Some opponents of capital punishment will tell you that the Holy Bible says “Thou shalt not kill.” This is actually a mistranslation of the Hebrew word ‘ratsach.’ Ratsach is literally translated to murder. This commandment forbids killing with malice and premeditation (Exodus 20:13). Throughout the following two chapters of Exodus, God prescribes the death penalty for nine different crimes. The commandment not to murder is directed toward individuals; one must ignore the context and twist the Scriptures to apply this verse to the issue of capital punishment.

Ezekiel wrote that God has no pleasure in the death of the wicked (Ezekiel 18:32). However, one must consider the context of this passage of Scripture which states that the soul that sins shall die and no one else will bear the iniquity of any other person (Ezekiel 18:4). It also states that certain sins make one worthy of death (Ezekiel 18:10-13). God encourages the wicked to repent and do what is right (Ezekiel 18:21-23), but states that even the righteous person who begins to do wickedness shall die if they do not repent (Ezekiel 18:24). The entire contextual discourse of the passage is that mankind should repent before it is too late because God has no pleasure in the death of the wicked, but that will not prevent Him from carrying out capital punishment when appropriate.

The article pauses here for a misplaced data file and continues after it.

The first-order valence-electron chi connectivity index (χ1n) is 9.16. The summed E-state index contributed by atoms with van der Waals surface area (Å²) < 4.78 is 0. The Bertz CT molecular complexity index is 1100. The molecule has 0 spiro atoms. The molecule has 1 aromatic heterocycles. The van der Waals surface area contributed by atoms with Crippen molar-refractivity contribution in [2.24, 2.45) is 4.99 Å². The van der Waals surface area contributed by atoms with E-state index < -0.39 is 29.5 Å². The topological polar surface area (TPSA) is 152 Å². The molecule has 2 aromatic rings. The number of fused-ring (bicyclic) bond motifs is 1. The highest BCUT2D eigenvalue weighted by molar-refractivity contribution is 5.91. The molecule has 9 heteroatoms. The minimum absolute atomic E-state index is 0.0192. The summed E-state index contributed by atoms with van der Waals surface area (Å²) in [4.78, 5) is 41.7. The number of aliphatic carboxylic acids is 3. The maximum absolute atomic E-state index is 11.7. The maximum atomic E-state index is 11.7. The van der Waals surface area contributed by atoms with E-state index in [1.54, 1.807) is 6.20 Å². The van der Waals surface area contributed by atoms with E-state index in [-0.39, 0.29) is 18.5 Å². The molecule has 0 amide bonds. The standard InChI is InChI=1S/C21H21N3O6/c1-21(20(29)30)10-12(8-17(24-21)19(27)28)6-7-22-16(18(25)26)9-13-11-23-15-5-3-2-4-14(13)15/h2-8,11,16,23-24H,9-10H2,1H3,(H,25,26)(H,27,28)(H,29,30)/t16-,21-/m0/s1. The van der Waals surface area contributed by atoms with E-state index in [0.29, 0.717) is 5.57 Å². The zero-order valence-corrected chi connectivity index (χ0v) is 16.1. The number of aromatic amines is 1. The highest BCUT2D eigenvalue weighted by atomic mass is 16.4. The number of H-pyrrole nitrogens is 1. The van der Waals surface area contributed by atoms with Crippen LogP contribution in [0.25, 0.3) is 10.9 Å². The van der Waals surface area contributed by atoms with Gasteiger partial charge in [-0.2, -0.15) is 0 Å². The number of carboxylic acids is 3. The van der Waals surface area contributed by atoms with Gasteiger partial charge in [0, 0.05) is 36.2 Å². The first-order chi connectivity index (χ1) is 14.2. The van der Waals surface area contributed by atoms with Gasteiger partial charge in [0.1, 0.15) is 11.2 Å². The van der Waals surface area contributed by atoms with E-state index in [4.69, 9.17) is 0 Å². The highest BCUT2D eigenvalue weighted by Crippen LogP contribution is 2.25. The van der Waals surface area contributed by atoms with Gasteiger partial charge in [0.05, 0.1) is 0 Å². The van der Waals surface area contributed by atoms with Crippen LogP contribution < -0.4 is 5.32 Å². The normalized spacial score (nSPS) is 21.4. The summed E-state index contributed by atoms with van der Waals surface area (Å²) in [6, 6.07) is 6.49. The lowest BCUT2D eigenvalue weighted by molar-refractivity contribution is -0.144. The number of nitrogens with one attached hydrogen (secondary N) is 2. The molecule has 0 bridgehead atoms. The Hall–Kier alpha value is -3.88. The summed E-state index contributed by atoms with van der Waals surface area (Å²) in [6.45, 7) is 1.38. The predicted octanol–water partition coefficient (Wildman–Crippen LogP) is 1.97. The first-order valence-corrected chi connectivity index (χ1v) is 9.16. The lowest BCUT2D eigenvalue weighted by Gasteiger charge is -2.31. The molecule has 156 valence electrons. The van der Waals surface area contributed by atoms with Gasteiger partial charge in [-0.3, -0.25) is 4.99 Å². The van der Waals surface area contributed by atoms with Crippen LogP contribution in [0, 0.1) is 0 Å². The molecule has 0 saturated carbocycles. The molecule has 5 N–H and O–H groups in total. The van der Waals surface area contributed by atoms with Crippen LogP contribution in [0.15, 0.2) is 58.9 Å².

Some opponents of capital punishment claim that it does not work as it does absolutely nothing to deter crime. That is only true when the sentence is not carried out quickly. King Solomon said, “Because the sentence against an evil deed is not executed speedily, the heart of the children of man is fully set to do evil (Ecclesiastes 8:11 ESV).” Capital punishment does keep an offender from killing again, escaping from a life sentence in prison, or possibly being paroled or pardoned in the future. The ineffectiveness of capital punishment in deterring crime by others is an argument against our system of administering capital punishment. It is not an effective argument against capital punishment itself.

Capital punishment is not just a deterrent. There is also the issue of justice, and justice always demands that the punishment fits the crime. This is what is meant by “an eye for an eye.” It is a reference to equal and just punishment, not the actual plucking out of another person’s eye. Some crimes are so heinous that any punishment other than the death penalty is an injustice.